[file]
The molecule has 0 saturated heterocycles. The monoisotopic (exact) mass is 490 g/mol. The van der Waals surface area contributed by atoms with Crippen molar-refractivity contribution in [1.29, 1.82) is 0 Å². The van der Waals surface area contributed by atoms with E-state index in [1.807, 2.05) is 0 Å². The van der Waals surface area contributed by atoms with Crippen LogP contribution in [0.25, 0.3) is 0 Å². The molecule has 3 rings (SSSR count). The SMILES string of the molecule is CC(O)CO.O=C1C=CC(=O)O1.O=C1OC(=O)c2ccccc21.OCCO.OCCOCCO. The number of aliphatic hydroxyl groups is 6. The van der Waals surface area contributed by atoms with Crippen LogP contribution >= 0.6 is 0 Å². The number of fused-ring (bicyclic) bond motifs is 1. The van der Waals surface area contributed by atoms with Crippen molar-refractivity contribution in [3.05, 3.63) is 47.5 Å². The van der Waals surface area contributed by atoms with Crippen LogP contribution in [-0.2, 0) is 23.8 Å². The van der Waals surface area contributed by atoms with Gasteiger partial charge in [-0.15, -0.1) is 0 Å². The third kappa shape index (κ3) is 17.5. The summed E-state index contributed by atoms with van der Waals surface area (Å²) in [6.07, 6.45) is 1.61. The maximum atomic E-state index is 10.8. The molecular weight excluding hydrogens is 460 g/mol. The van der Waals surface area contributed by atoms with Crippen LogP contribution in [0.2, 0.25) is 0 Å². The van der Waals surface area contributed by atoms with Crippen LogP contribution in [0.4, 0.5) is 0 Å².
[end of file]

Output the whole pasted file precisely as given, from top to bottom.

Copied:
The molecule has 0 saturated heterocycles. The monoisotopic (exact) mass is 490 g/mol. The van der Waals surface area contributed by atoms with Crippen molar-refractivity contribution in [1.29, 1.82) is 0 Å². The van der Waals surface area contributed by atoms with E-state index in [1.807, 2.05) is 0 Å². The van der Waals surface area contributed by atoms with Crippen LogP contribution in [0.25, 0.3) is 0 Å². The molecule has 3 rings (SSSR count). The SMILES string of the molecule is CC(O)CO.O=C1C=CC(=O)O1.O=C1OC(=O)c2ccccc21.OCCO.OCCOCCO. The number of aliphatic hydroxyl groups is 6. The van der Waals surface area contributed by atoms with Crippen LogP contribution >= 0.6 is 0 Å². The number of fused-ring (bicyclic) bond motifs is 1. The van der Waals surface area contributed by atoms with Crippen molar-refractivity contribution in [3.05, 3.63) is 47.5 Å². The van der Waals surface area contributed by atoms with Crippen LogP contribution in [-0.2, 0) is 23.8 Å². The van der Waals surface area contributed by atoms with Gasteiger partial charge in [-0.15, -0.1) is 0 Å². The third kappa shape index (κ3) is 17.5. The summed E-state index contributed by atoms with van der Waals surface area (Å²) in [6.07, 6.45) is 1.61. The maximum atomic E-state index is 10.8. The molecular weight excluding hydrogens is 460 g/mol. The van der Waals surface area contributed by atoms with Crippen LogP contribution in [0.2, 0.25) is 0 Å². The van der Waals surface area contributed by atoms with Crippen LogP contribution in [0.4, 0.5) is 0 Å².